As someone with a long background in mobility, I have spoken many times about these things in the past. It’s worth remembering that other changes to the technology of cars are happening in parallel that will collectively unlock system transformation. For example, digital connectivity will pave the way for more sophisticated local and regional road pricing, ultimately reducing the number of kilometres we drive on the network. Meanwhile, the energy intensity of manufacturing EV batteries is regularly cited by critics, yet their important role in future energy systems continues to be overlooked. These batteries can provide short term storage and gigawatt scale energy flexibility, which is critical to supporting the integration of renewable energy into the grid.
Fortunately, the electrification of mobility is gaining more mainstream traction. COP26 saw a total of 34 countries committing to stopping the sale of non-electric vehicles by at least 2040, including several leading markets that pledged to do so by 2035. The agreement was also signed by cities, car manufacturers and financial institutions, but not by the governments of three of the world’s biggest car markets — the US, Germany and China.
Debates that focus on electric vehicles and renewable energy can often incite passionate arguments about supply chain (especially in relation to batteries and electronics) and whole-of-life impact.
These themes are not new, nor are they confined to these products or sectors. Yet in light of recent global events, including the Covid-19 pandemic and Brexit, attention and concern around the resilience of supply chains is growing — prompting new innovations and models of circularity. This progress is encouraging us to consider the issue in sectors that might not immediately come to mind when you think about sustainability. I was really pleased to take part in OpenUK’s discussion about sustainable data centres and the launch of ‘Patchwork Kilt’, their consortium blueprint for a carbon negative data centre. Data centres are highly energy intensive and account for around 1% of global electricity use.
During a break in proceedings we had a showcase of the ultimate in circularity, in the work of artist Frank To: a Scottish artist who makes beautiful artwork out of ‘humanium’ metal, made using melted down illegal firearms. If you’re looking for inspiration, I encourage you to check it out here.
This summit was never going to be easy. If Glasgow 2021 was about the ‘how’ to Paris 2015’s ‘why’, then we should all have been drawn into the knotty conversations about what’s stopping us, and what we’re going to do next. In this respect, it’s clear that many positive steps have been taken — from the numerous ‘side deals’ on international finance, mitigation and deforestation to the decision to return to the negotiating table in Egypt next year with stronger climate pledges. Before Glasgow, countries would not have had to resubmit new climate plans until 2025, leaving behind a shrinking chance to slow the rate of warming.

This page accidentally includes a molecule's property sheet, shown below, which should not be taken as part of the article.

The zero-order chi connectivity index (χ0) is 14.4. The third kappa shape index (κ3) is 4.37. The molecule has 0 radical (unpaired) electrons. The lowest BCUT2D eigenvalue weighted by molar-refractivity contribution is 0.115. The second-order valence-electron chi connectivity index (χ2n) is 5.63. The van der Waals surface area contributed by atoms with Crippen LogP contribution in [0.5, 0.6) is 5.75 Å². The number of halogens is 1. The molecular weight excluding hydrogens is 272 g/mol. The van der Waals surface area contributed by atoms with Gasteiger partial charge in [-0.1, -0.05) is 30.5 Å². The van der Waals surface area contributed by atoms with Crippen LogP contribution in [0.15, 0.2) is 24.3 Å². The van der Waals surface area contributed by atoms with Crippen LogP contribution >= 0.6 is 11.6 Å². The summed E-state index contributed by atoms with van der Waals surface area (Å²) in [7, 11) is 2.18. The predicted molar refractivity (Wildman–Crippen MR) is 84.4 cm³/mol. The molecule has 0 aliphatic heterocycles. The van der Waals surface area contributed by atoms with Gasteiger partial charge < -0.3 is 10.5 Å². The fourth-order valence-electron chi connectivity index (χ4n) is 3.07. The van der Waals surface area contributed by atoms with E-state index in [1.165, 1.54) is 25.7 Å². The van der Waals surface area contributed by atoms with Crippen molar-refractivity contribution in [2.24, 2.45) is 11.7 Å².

Yet with critics pointing to research by Climate Action Tracker that shows that full adherence to the commitments made at COP26 would limit warming to 1.8C, there is still a way to go and a huge amount to do.
The people of Glasgow are what make it the city of warmth, collaboration, creativity, guile and grit that I know so well. These are just some of the attributes we’ll all need to adopt to ensure that we overcome the next hurdle, and the following one, and the one after that — and keep going.
I took comfort in the words of George Monbiot, who reminded us in The Guardian over the weekend that ‘just as the complex natural systems on which our lives depend can flip suddenly from one state to another, so can the systems that humans have created’. If we’re able to trigger cascading regime shifts in both technology and politics, we stand a chance. Transforming social attitudes holds the key to this shift — and we only need a small number of people to trigger serious change. Compelling research by Erica Chenoweth, a political scientist at Harvard University, shows that just 3.5% of the population actively campaigning against the status quo can transform the shape of world politics.
So as I return to London, I feel more enthused and passionate about the fight against climate change than ever — and our work here at Centre for Net Zero. I’m grateful for my brilliant team, who collectively encouraged, convened and educated others across numerous important events throughout the duration of the conference. We’re a team of doers, and we’re all looking forward to doing much, much more in 2022 as we collectively push for better climate outcomes. As UN Secretary General António Gueterres rightly pointed out, we’ve got the fight of our lives ahead.